ventolin ventolin - 1 year ago 120
Python Question

Plotting a cumulative graph of python datetimes

Say I have a list of datetimes, and we know each datetime to be the recorded time of an event happening.

Is it possible in matplotlib to graph the frequency of this event occuring over time, showing this data in a cumulative graph (so that each point is greater or equal to all of the points that went before it), without preprocessing this list? (e.g. passing datetime objects directly to some wonderful matplotlib function)

Or do I need to turn this list of datetimes into a list of dictionary items, such as:

{"year": 1998, "month": 12, "date": 15, "events": 92}

and then generate a graph from this list?

Sorry if this seems like a silly question - I'm not all too familiar with matplotlib, and would like to save myself the effort of doing this the latter way if matplotlib can already deal with datetime objects itself.

Answer Source

This should work for you:

counts = arange(0, len(list_of_dates))
plot(list_of_dates, counts)

You can of course give any of the usual options to the plot call to make the graph look the way you want it. (I'll point out that matplotlib is very adept at handling dates and times.)

Another option would be the hist function - it has an option 'cumulative=True' that might be useful. You can create a cumulative histogram showing the number of events that have occurred as of any given date something like this:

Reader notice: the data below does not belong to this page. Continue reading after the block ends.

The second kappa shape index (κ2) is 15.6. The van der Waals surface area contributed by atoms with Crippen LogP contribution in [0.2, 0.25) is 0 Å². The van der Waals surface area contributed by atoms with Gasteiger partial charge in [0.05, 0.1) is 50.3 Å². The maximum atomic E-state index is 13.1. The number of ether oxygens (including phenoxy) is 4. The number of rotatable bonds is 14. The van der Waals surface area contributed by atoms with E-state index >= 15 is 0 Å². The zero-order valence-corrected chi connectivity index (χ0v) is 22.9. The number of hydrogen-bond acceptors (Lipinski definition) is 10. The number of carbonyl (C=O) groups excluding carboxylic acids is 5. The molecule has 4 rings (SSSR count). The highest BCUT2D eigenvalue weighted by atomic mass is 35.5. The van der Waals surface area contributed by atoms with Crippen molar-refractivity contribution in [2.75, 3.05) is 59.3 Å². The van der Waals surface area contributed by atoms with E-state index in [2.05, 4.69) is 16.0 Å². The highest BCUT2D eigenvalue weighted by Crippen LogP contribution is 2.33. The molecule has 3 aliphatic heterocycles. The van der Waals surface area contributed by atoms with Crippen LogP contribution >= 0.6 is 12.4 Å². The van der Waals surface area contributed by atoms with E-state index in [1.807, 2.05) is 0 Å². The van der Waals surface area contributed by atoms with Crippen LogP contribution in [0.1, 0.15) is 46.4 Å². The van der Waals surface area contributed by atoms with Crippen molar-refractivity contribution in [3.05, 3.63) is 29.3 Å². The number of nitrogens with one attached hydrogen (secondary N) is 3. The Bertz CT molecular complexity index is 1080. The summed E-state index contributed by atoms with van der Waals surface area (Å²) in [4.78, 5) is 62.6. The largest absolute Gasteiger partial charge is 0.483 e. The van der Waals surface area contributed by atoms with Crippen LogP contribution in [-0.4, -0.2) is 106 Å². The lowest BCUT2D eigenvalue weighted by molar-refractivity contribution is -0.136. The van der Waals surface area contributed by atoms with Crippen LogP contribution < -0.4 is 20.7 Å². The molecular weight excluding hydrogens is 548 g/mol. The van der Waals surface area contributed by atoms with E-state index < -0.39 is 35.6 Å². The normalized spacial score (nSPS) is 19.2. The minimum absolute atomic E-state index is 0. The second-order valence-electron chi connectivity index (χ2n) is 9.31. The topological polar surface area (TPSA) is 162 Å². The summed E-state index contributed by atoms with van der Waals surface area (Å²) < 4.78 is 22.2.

from pyplot import hist
from matplotlib.dates import date2num
hist(date2num(list_of_dates), cumulative=True)

But this produces a bar chart, which might not be quite what you're looking for, and in any case making the date labels on the horizontal axis display properly will probably require some fudging.

EDIT: I'm getting the sense that what you really want is one point (or bar) per date, with the corresponding y-value being the number of events that have occurred up to (and including?) that date. In that case, I'd suggest doing something like this:

grouped_dates = [[d, len(list(g))] for d,g in itertools.groupby(list_of_dates, lambda k:]
dates, counts = grouped_dates.transpose()
counts = counts.cumsum()
step(dates, counts)

The groupby function from the itertools module will produce the kind of data you're looking for: only a single instance of each date, accompanied by a list (an iterator, actually) of all the datetime objects that have that date. As suggested by Jouni in the comments, the step function will give a graph that steps up at each day on which events occurred, so I'd suggest using that in place of plot.

(Hat tip to EOL for reminding me about cumsum)

If you want to have one point for every day, regardless of whether any events occurred on that day or not, you'll need to alter the above code a bit:

from matplotlib.dates import drange, num2date
date_dict = dict((d, len(list(g))) for d,g in itertools.groupby(list_of_dates, lambda k:
dates = num2date(drange(min(list_of_dates).date(), max(list_of_dates).date() + timedelta(1), timedelta(1)))
counts = asarray([date_dict.get(, 0) for d in dates]).cumsum()
step(dates, counts)

I don't think it'll really make a difference for the plot produced by the step function though.

Recommended from our users: Dynamic Network Monitoring from WhatsUp Gold from IPSwitch. Free Download